The self-advocacy movement for people with intellectual and developmental disabilities has roots in Sweden the 1970s. From there, it rapidly spread to other parts of the world, including the US. People with disabilities were empowered to raise their concerns through this larger movement.
Self-advocacy groups sprang up all over the US. State, local, and national conferences and meetings were convened by disability rights advocates in a sweeping effort to support people of all types of disabilities in developing disability advocacy leadership skills.
As the self-advocacy movement continued to gain momentum and become stronger, a number of rallying cries took hold, such as,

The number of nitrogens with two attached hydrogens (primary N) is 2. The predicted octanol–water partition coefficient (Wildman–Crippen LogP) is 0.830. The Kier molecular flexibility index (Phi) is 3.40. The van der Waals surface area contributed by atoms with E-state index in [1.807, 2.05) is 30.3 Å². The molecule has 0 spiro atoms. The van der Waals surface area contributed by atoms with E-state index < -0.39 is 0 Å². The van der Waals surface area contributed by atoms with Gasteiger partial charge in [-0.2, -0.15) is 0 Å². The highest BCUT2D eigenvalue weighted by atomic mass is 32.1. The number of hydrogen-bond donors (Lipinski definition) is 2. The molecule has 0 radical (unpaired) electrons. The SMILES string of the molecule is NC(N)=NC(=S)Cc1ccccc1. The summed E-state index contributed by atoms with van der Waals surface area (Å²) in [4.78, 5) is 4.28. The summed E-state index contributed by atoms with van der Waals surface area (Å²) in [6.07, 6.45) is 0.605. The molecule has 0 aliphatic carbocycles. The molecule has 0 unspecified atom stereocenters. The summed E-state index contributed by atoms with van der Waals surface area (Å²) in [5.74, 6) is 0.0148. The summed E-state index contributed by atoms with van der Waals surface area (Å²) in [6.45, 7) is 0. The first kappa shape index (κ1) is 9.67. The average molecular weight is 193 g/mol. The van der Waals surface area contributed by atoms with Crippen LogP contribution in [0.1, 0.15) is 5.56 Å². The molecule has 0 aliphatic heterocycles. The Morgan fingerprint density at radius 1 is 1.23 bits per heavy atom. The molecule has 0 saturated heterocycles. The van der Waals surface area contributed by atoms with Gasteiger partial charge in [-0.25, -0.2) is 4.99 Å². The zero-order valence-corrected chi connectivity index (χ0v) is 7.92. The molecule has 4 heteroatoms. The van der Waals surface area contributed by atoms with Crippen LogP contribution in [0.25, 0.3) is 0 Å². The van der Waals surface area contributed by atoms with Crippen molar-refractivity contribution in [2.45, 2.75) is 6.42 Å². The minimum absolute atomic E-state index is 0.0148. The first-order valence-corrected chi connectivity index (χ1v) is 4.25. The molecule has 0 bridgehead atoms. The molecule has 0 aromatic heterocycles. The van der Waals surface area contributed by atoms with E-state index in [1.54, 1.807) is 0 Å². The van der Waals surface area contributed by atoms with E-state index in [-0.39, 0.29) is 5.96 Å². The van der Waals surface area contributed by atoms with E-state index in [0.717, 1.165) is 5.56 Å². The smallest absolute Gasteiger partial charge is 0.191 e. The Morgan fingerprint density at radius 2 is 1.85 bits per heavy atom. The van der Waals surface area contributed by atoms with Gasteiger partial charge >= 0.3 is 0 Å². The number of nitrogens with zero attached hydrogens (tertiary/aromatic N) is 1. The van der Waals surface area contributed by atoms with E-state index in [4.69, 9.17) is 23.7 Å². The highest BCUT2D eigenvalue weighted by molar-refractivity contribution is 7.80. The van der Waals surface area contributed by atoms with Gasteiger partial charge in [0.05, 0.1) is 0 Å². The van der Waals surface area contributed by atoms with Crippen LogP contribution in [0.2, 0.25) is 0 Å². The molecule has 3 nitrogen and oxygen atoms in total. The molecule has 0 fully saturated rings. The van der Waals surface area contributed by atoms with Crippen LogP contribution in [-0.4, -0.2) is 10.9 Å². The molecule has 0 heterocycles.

Thanks to these self-advocacy organizations and the tireless efforts of those that supported them, meaningful positive changes began to occur. Disability rights became an integral part of the broader civil rights movement that was taking place in the US, including the signing of the Americans with Disabilities Act (ADA) in 1990.
Because no two people are exactly alike, each individual will have a different set of needs, abilities, and goals. Often, the type of disability or disabilities that a person has plays a role. For example, someone with physical disabilities caused by cerebral palsy might speak at a city council meeting and advocate for curb cuts or wheelchair ramps in parks and shopping malls. On the other hand, a student who is living with a learning disability might write a letter to the school principal about improving inclusivity during extracurricular activities.
Let’s not forget those individual choices that brighten our day, such as listening to music that we like or choosing what we want for dinner!